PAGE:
What is a Laterna?
Apart from a popular instrument, the laterna became popular because of its decoration: more often than not, the instrument players would decorate it flamboyantly. They were not flirting with kitsch, they were completely in love with it.
Since, the word can be combined with anything to describe how extremely kitsch it is: a “laterna” car is one with all these lights and stickers on, etc. You get the idea.
Widgets as Laterna Decoration
Let’s explore our three beloved components, i.e. functionality, usability, and user experience, to see what’s the situation with many contemporary blogs and websites.
Blogs with too many widgets just don’t work: they just might load for ever. This problem is huge with popular browsers that have memory leaks (cough). Your browser may crash and you may lose your previously open tabs. There goes the old-but-good “on MY computer it works fine”, “yeah, but I don’t have YOUR computer”.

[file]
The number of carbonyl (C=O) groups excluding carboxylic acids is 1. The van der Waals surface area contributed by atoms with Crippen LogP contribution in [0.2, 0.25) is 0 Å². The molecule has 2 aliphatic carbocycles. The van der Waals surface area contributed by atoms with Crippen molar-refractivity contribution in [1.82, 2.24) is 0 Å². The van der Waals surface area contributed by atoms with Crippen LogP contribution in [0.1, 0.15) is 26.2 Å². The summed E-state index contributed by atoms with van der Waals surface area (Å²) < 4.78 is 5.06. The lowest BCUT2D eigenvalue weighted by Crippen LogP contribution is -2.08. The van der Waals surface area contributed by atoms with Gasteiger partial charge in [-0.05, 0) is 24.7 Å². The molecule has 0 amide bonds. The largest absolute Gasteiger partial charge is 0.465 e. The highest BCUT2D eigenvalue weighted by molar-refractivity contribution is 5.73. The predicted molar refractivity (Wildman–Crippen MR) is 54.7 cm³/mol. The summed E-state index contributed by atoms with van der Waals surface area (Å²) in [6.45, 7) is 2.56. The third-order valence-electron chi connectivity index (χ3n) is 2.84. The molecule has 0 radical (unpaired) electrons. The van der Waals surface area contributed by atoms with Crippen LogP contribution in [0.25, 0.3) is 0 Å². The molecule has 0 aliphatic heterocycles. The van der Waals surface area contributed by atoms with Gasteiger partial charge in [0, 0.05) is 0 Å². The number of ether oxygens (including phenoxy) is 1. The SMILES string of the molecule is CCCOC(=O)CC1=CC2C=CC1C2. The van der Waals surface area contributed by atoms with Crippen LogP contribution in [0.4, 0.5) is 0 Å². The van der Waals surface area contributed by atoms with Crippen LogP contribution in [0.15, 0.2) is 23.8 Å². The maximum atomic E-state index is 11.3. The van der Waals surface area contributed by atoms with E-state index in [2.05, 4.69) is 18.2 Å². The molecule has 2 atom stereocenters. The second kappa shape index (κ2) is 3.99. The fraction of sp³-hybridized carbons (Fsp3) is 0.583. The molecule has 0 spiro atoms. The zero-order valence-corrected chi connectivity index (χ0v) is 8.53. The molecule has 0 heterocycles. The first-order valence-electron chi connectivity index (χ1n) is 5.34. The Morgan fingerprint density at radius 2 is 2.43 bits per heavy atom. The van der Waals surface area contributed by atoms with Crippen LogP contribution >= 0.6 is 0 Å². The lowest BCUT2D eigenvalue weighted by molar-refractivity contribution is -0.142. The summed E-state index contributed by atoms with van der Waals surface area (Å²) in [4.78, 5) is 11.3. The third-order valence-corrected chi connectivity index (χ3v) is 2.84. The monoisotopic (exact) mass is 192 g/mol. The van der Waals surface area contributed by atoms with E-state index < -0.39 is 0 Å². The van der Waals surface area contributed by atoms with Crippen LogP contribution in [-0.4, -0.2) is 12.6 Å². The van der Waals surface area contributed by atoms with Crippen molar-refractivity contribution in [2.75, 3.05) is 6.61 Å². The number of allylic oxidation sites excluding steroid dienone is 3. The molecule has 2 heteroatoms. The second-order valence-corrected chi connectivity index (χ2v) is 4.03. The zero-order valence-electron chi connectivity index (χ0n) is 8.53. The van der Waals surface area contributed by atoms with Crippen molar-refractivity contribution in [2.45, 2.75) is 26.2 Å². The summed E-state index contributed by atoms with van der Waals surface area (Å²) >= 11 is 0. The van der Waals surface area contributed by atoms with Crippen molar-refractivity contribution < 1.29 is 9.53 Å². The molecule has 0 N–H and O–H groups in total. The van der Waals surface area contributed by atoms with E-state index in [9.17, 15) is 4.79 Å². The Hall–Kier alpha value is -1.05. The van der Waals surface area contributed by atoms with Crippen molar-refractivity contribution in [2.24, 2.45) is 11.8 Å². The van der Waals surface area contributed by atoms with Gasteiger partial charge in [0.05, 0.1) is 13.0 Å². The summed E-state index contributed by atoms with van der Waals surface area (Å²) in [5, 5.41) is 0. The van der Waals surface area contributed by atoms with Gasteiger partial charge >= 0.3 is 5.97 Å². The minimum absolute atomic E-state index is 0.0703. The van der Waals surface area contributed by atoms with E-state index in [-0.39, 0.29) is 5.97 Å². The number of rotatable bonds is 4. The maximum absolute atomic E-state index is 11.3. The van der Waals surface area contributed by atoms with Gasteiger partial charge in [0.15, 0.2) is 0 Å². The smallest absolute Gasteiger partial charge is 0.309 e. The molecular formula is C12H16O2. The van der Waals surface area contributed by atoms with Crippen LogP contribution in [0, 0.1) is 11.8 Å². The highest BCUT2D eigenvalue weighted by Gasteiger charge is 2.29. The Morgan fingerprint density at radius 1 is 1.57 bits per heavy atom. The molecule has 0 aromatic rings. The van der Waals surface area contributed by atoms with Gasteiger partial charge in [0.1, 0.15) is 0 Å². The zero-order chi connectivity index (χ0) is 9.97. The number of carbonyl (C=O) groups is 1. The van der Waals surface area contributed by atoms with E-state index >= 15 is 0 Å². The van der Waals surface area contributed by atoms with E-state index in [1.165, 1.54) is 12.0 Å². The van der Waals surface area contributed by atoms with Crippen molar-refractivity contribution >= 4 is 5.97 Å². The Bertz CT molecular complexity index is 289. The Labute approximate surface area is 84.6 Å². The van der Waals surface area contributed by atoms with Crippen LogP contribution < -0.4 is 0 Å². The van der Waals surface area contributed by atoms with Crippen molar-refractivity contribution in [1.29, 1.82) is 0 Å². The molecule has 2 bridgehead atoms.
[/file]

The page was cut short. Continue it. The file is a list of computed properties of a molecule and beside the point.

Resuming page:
Even fairly sized newspapers have websites with a widget overload. Usually these won’t crash your browser; they were made by professional web developers. It’s not certain though that web developers are familiar with design and usability guidelines altogether. It just needs common sense though: the news story is surrounded by animated content; you can neither concentrate on the story, nor on each of the animations. Even if you’re actually interested in one of those surrounding animated ads, it’s hard to find it in this mess.
Moreover, the aesthetics of this practice is questionable. Kitsch is usually not ok. Unless, of course, there’s a particular reason why a kitsch design should be communicated to the public. However, visiting repeatedly a kitsch blog/website, makes a bad experience out of it.
Overall, too many widgets make your blog/website a “laterna” blog/website. And, yes, I know, widget X is cool. Being able to read the blog is cooler, though.
Do you really need that widget you’re just going to install? Or is it going to drive me away from your website?